Outagamie County (Wis.) State Centennial Committee / Land of the fox, saga of Outagamie County
Mackesy, Lillian; Schubert, William E.; Brummund, Walter H.
Industrial progress, pp. 141-163 PDF (6.9 MB)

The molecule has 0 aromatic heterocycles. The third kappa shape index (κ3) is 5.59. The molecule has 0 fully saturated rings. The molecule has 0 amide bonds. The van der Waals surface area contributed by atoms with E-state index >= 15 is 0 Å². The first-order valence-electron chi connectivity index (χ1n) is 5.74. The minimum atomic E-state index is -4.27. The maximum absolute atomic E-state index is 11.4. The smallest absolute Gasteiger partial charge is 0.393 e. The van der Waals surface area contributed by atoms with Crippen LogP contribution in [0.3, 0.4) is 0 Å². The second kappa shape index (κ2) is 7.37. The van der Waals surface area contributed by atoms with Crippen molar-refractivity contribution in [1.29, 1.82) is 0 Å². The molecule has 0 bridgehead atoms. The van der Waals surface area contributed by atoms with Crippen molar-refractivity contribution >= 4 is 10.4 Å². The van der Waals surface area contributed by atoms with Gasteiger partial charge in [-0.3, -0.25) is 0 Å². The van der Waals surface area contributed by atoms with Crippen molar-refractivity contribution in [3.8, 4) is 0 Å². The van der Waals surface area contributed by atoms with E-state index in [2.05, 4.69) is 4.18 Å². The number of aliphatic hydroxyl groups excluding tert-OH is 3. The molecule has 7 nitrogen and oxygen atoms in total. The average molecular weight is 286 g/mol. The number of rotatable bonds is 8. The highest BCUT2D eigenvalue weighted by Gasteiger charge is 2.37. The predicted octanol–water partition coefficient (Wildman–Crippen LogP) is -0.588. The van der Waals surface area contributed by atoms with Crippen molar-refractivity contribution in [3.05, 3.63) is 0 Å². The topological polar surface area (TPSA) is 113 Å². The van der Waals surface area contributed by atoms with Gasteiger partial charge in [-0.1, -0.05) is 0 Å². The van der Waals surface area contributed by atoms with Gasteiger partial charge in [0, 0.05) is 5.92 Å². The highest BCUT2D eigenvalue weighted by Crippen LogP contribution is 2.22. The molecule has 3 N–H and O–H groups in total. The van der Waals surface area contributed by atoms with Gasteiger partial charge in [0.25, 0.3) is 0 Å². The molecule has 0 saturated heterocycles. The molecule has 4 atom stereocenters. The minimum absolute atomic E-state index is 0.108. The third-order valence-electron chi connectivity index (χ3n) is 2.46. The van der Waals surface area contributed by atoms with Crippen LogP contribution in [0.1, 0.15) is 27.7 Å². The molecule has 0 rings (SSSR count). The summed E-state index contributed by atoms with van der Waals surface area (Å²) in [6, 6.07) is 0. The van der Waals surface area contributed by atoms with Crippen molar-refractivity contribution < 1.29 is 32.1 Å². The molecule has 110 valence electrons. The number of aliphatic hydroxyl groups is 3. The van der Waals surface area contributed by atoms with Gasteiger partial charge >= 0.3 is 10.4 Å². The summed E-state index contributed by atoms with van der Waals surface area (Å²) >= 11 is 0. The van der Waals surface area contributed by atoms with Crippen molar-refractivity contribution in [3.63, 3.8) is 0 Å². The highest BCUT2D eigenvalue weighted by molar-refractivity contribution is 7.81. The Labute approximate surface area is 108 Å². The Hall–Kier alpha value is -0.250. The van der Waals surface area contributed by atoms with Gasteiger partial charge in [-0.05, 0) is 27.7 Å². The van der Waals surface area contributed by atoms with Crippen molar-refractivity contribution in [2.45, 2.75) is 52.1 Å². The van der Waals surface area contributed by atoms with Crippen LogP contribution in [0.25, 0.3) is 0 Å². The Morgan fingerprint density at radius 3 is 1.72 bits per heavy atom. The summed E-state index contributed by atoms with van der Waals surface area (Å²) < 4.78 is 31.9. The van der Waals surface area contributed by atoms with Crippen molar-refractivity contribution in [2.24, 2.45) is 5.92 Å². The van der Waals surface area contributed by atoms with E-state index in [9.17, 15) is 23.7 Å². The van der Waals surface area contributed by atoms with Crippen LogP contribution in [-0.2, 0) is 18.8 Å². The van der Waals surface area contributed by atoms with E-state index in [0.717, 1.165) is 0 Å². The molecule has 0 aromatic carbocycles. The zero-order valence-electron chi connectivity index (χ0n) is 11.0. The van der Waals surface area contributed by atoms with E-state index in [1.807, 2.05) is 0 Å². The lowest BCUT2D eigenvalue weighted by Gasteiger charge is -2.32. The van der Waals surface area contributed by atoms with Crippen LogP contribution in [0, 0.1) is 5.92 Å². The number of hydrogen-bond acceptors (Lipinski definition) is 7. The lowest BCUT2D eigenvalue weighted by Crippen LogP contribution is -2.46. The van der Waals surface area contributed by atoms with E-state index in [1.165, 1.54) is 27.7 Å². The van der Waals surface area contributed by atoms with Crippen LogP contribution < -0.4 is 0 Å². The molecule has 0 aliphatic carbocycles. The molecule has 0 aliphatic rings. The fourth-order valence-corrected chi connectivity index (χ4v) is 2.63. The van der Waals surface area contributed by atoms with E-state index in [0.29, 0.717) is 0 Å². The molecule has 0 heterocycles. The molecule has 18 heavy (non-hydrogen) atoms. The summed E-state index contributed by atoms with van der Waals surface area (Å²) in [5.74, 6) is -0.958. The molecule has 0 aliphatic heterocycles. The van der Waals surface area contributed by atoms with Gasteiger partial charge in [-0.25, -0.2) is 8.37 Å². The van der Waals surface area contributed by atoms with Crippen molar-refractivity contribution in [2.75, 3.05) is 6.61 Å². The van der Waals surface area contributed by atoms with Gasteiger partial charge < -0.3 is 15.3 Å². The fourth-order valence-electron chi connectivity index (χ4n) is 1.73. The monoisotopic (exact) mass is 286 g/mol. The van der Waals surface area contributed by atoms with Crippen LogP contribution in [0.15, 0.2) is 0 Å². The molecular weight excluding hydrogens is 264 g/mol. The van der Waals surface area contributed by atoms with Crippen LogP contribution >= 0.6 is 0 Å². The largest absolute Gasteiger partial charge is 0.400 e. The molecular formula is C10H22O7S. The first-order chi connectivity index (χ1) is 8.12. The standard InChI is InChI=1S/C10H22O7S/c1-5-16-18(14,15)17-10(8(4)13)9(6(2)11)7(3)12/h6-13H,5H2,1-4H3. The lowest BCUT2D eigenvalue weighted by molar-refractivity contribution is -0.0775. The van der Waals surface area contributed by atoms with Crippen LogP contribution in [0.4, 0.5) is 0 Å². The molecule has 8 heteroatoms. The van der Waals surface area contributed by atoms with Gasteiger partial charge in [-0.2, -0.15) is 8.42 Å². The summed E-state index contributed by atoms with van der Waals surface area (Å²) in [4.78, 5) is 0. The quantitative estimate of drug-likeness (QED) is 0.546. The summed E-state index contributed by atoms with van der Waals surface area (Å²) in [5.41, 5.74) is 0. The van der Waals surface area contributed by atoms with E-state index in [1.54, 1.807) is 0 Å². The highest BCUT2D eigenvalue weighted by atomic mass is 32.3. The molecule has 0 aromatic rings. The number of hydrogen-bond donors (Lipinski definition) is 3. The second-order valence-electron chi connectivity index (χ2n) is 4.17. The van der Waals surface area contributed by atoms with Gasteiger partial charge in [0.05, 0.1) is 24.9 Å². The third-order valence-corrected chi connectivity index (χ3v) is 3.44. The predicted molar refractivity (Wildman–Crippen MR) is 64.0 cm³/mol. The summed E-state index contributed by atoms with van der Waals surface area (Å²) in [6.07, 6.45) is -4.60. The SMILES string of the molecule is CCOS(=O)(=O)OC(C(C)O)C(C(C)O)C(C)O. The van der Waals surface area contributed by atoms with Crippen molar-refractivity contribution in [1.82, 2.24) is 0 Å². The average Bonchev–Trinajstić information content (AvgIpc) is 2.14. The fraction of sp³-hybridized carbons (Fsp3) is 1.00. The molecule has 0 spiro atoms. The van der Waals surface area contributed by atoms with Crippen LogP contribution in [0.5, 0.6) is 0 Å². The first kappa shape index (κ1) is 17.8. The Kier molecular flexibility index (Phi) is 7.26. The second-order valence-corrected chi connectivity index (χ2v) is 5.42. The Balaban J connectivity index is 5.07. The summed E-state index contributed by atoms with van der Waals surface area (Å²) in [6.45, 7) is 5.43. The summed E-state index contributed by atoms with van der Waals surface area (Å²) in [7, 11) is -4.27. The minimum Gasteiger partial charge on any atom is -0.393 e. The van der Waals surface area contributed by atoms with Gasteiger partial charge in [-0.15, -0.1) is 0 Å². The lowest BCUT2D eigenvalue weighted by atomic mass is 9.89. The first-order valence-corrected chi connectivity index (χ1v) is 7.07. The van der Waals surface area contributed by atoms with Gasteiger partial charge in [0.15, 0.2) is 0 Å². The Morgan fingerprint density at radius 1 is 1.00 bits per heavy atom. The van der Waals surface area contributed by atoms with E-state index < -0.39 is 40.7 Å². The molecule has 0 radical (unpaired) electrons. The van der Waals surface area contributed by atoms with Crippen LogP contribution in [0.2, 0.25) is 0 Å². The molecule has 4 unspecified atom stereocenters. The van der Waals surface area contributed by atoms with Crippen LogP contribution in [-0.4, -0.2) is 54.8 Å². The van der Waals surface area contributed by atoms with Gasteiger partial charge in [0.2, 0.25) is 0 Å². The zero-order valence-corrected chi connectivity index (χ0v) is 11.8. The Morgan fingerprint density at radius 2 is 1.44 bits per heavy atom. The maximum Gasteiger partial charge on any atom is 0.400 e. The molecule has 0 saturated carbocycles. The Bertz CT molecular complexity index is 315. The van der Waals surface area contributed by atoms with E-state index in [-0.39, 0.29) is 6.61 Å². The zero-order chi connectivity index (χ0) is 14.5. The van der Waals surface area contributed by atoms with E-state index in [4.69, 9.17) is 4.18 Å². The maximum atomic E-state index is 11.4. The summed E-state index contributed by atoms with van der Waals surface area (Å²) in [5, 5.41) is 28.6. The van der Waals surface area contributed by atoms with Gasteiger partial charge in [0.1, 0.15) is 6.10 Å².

THE LAND OF rHE FOX and setting his pole in the river bottom, he walked the length of the boat, dis- engaged the pole and then walked back to the bow to start poling all over again. Thirty tons of freight were carried in these boats which measured from 40 to 60 feet in length. When the Durhams came to the rapids they were portaged by either being pushed through the shallows at the shoreline with the steel-tipped poles or being pulled by oxen hired from some enterprising settler who lived near the portage. Indians frequently were used in getting the boats and goods around the rapids. Henry A. Gallup, a traveler in 1836 on the Fox River, gives a description of the Durham boats in action in his writ- ings. ''Five miles further brought us to the Grand Chute. Here was a perpendicular fall in the river of seven feet, but close to the shore the rock had worn away so that a boat could take a plunge in going down and be led by ropes if quite light. Here the Durham boats which did all the freighting at the time, up and down the river, were obliged to discharge their freight and roll it along the banks on poles to above the falls. The boats were then lifted and dragged up by a large party of Indians and reloaded above. I "The amount of freighting was then considerable. All the government supplies for Fort Winnebago were passed up this way and detachments of soldiers often passed in the same grand manner." EARLY ROADS The Menominee Indians at Little Chute helped build one of the earliest important roads in the county according to George W. Lawe, Kaukauna pioneer, who de- scribes in pioneer records how a wagon road was cut in 1839 from Kaukauna to connect with the Military road that ran from Fort Howard at Green Bay through Fond du Lac to Fort Crawford at Prairie du Chien. 'When I arrived in Kaukauna (1839), I found a veritable wilderness, there were no roads and no way of traveling except on Indian trails or by water. Green Bay was our source of supplies and I was desirous of opening wagon communica- tions with that place. I went down to see Mr. Wright (Hoel Wright), the founder of Wrightstown five miles down the river, he was a particular friend of mine, and had settled there four or five years before. I wanted him to run a ferry across the river so that he could reach the military road running from Green Bay to Fond du Lac. This he agreed to do if I would open a road from Kaukauna to his ferry. I pledged my word I would do so at once. "Much pleased in making such arrange- ments, the next day I called on my neigh- bor and laid the matter before him for approval, expecting him to aid me, but to my surprise he was opposed to any such radical change. He said, 'My father lived a good many years in Kaukauna and had no wagon road to Green Bay; he got along very well by travelling on horse- back or afoot and I guess I can do the same. 'Not to be overcome by this exhibition of conservatism I resolved to try the head Menominee Chief at Little Chute, Tyom- etaw, and see if he would aid me. He summoned young men to council-they said yes we will go. The next day I had 50 Indians to help me. In the 2 days time we had a road cut out. The next week we all worked together again and cut the road to Appleton. They were not worked out highways but trails wide enough for wagons from which logs and underbrush were cut and removed." The next year Ephraim St. Louis chopped a road for his ox team and cart to travel from Little Chute to the Grand Chute since, as he points out in the County Pioneer Association records, settlements round Lake Winnebago were increasing and he found that money could be made with his ox team and cart. He was in those days his "own supervisor, path- 142
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